10
Apr
10

The Exception paradox

“If there is an exception to every rule, then every rule must have at least one exception; the exception to this one being that it has no exception.”

“There’s always an exception to the rule, except to the exception of the rule — which is, in of itself, an accepted exception of the rule.”

Here we go again. Another paradox, about exceptions.

So the first part says there is an exception to every rule. Always one. The exception to this rule is the exception rule, as it has no exceptions. But this should not be an accepted exception, because every rule needs an exception. But it is accepted, and is an exception.

If you understood that, good for you. I have no clue what that was I just wrote. It looks like gibberish. It’s probably a rule that no one can understand that. But there’s an exception to that rule. Maybe.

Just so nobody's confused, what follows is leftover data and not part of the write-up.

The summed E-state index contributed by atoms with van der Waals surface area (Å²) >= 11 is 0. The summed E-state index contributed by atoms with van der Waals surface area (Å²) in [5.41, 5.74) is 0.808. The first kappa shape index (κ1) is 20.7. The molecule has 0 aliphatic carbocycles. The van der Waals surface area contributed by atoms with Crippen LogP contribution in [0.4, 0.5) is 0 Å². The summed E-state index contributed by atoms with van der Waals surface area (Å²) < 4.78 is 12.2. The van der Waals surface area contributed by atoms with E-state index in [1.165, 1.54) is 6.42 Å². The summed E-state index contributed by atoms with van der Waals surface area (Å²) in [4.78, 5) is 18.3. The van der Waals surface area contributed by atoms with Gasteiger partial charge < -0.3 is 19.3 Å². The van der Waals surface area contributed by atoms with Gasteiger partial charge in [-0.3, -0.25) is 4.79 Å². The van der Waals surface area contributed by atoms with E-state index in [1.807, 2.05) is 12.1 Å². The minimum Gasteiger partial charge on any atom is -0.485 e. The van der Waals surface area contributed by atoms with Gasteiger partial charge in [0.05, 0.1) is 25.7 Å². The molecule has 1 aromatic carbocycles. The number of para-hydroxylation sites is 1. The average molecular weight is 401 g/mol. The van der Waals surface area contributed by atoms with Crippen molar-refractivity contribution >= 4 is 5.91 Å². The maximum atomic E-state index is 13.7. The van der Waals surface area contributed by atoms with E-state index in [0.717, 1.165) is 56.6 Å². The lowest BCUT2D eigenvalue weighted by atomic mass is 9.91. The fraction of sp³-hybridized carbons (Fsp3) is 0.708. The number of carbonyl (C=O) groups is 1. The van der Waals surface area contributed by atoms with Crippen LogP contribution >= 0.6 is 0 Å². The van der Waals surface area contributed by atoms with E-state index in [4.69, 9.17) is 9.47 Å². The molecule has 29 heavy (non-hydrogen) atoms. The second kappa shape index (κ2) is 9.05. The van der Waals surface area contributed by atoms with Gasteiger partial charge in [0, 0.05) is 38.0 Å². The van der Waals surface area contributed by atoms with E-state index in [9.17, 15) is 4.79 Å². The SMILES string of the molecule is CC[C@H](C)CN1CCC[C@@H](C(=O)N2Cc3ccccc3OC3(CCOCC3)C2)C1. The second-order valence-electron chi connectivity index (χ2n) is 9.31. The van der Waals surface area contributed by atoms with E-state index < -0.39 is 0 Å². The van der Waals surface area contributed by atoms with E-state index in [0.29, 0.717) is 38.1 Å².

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3 Responses to “The Exception paradox”


  1. 1 Patrick Bard
    February 3, 2015 at 12:17 pm

    I don’t think that this is a paradox, it fits exactly as it is.

  2. 2 Lyric
    April 3, 2015 at 6:39 am

    Let me make it more clear. So if “Every statement has an exception” then the statement “Every statement has an exception” should have an exception, which is, there should be at least one statement without an exception, which in turn, contradicts the first statement… and hence the paradox!


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Darth Aaron

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